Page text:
Omics-enabled detection and studies of phytophthora capsici disease in the field

Lead Research Organisation: University of Dundee
Department Name: School of Life Sciences

Abstract

Phytophthora. capsici is one of the most important pathogens in pepper production. The early detection and diagnosis of disease forms a front line strategy in our efforts to limit damage caused by epidemics on crops. To help deliver on this strategy, we will chase the following milestones:

1. Assess the presence of a set of P. capsici specific genes (PSGs) across a diverse set of isolates (Year 1). Candidate PSGs will be amplified from DNA from a diverse set of available P. capsici isolates and sequenced. PSGs that are conserved between isolates will be taken forward towards Aim 2. PCR and sequencing is routine in the laboratory and we thus do not envision any problems.

2. Design P. capsici specific primer sets for a suitable PCR test (Years 1-2). We will design a test that is fully compatible with Enza's automated genotyping facility. We will use primers defined in aim 1 to devise a quick and reliable PCR based test. For this we will generate infected material in the lab, including other Phytophthora species as negative controls. The test will be validated by using field samples from 2 EZ breeding sites (Asia). These will be harvested on site and sent to ENZA for processing (DNA and RNA isolation). With the vast experience in genotyping, automated sample processing and molecular biology expertise in the Huitema Lab, we do not envision any problems with this aspect of this research. The student will work at ENZA for 3 months on this assay to ensure full implementation within the facility.

3. Sequence the transcriptomes and characterize the proteomes of P. capsici infected plants (Years 2-3). We will use diseased plants (identified in 2) for further characterization by means of RNASEQ and proteomics analyses. We will extract RNA and protein from diseased plants and analyse biotrophic as well as necrotrophic tissues. This should lead to the identification of the most abundant PSG encoded proteins in natural infections. These proteins will be used towards aim 4. In addition to work towards aim 4, we will also identify the (effector) genes that are expressed in the field. These are important targets for (R-gene based) control measures and should help prioritize effector genes for detailed studies in the laboratory. This will provide a unique view of the genes that are expressed during field epidemics. Some P. capsici transcripts will have low abundance. If required we will try to solve this problem with the use of exon capture, a technology that we are considering to employ in the lab.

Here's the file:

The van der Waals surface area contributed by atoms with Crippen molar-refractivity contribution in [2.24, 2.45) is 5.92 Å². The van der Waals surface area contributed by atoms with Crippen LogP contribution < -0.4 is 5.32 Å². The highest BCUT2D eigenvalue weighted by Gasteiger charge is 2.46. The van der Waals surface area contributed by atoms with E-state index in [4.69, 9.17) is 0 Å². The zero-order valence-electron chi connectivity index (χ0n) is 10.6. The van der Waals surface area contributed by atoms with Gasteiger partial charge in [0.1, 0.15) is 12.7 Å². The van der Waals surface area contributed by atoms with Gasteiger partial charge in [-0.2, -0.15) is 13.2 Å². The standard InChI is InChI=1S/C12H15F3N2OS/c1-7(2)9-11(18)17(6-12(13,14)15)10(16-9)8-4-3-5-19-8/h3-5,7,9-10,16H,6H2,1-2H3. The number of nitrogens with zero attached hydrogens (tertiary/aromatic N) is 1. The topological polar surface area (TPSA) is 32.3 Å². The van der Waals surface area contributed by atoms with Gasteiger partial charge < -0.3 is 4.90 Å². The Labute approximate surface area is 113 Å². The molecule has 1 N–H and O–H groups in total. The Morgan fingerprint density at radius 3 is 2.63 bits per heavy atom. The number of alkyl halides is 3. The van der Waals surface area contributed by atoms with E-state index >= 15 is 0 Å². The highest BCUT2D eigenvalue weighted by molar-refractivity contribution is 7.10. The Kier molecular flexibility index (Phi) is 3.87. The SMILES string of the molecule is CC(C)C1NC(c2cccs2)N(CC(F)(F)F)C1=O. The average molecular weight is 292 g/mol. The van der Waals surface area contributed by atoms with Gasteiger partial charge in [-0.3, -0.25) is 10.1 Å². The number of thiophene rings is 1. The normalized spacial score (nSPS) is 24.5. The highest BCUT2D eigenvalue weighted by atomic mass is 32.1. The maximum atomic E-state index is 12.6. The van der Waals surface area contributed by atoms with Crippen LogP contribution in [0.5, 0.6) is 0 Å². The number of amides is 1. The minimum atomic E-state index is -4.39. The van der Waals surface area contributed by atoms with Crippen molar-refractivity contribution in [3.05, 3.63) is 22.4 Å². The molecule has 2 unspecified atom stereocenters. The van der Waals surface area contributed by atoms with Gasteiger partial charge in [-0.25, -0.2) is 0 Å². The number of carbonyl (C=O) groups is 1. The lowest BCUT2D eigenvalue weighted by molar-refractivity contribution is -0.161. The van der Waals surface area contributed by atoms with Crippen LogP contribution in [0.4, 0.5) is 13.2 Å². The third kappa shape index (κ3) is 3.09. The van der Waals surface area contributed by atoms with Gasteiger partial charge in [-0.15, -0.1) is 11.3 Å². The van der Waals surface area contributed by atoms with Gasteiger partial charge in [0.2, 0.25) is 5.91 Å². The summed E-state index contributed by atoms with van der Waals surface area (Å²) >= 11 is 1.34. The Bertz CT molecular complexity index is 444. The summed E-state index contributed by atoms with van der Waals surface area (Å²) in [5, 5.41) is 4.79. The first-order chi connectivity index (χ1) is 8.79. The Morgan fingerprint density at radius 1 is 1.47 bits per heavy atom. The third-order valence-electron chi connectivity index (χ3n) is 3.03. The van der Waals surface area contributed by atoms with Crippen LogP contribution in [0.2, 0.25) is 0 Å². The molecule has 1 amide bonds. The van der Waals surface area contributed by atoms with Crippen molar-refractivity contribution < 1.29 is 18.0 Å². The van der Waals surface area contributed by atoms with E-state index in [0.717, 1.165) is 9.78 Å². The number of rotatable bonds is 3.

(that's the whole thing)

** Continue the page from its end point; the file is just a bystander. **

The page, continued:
4. Generate P. capsici-specific antibodies, suited for detection in the field (Years 3-4). Given that generally, the shipment and processing of diseased materials presents limitations, work towards this aim will help design a (Elisa based) test, suited for on-site diagnostics of P. capsici infection. This test is complementary to diagnostics developed in aim 2 and can be used as cross-validation. We will extract proteins from infected plant tissue and submit these for LC-MSMS. Peptide spectra will be searched against P. capsici and pepper proteomes to identify species specific and abundant P. capsici proteins in field samples. 5 Candidate proteins will be expressed and used to raise specific antibodies against P. capsici. These antibodies will then be used for validation against a diverse set of P. capsici strains and other Phytophthora samples (negative controls). The student will work for at least another 3 months at ENZA towards this aim.

Publications

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Studentship Projects

Project Reference Relationship Related To Start End Student Name
BB/M016676/1 01/10/2015 30/09/2019
1644375 Studentship BB/M016676/1 01/10/2015 30/09/2019 Rory McLeod